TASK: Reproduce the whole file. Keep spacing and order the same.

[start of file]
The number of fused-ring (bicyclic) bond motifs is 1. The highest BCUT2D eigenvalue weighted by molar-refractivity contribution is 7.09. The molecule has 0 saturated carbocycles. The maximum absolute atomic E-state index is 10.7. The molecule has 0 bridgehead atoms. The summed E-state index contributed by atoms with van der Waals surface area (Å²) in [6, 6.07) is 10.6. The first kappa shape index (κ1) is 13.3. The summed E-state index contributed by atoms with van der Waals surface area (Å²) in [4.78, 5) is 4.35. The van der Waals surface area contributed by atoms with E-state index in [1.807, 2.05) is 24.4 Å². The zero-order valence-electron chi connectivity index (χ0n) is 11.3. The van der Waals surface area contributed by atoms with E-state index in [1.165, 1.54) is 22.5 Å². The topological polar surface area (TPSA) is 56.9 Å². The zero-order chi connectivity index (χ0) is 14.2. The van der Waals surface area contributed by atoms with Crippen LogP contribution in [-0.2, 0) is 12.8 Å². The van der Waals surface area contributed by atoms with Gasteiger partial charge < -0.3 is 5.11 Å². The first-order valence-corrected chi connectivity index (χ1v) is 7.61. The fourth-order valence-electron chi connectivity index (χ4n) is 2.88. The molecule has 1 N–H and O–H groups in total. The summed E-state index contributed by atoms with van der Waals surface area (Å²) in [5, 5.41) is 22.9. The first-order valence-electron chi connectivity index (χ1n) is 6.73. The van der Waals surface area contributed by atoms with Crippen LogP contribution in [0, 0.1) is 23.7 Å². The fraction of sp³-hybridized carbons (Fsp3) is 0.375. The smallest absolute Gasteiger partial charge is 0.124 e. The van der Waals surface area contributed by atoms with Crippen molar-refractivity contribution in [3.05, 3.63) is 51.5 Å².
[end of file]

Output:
The number of fused-ring (bicyclic) bond motifs is 1. The highest BCUT2D eigenvalue weighted by molar-refractivity contribution is 7.09. The molecule has 0 saturated carbocycles. The maximum absolute atomic E-state index is 10.7. The molecule has 0 bridgehead atoms. The summed E-state index contributed by atoms with van der Waals surface area (Å²) in [6, 6.07) is 10.6. The first kappa shape index (κ1) is 13.3. The summed E-state index contributed by atoms with van der Waals surface area (Å²) in [4.78, 5) is 4.35. The van der Waals surface area contributed by atoms with E-state index in [1.807, 2.05) is 24.4 Å². The zero-order valence-electron chi connectivity index (χ0n) is 11.3. The van der Waals surface area contributed by atoms with E-state index in [1.165, 1.54) is 22.5 Å². The topological polar surface area (TPSA) is 56.9 Å². The zero-order chi connectivity index (χ0) is 14.2. The van der Waals surface area contributed by atoms with Crippen LogP contribution in [-0.2, 0) is 12.8 Å². The van der Waals surface area contributed by atoms with Gasteiger partial charge < -0.3 is 5.11 Å². The first-order valence-corrected chi connectivity index (χ1v) is 7.61. The fourth-order valence-electron chi connectivity index (χ4n) is 2.88. The molecule has 1 N–H and O–H groups in total. The summed E-state index contributed by atoms with van der Waals surface area (Å²) in [5, 5.41) is 22.9. The first-order valence-electron chi connectivity index (χ1n) is 6.73. The van der Waals surface area contributed by atoms with Crippen LogP contribution in [0, 0.1) is 23.7 Å². The fraction of sp³-hybridized carbons (Fsp3) is 0.375. The smallest absolute Gasteiger partial charge is 0.124 e. The van der Waals surface area contributed by atoms with Crippen molar-refractivity contribution in [3.05, 3.63) is 51.5 Å².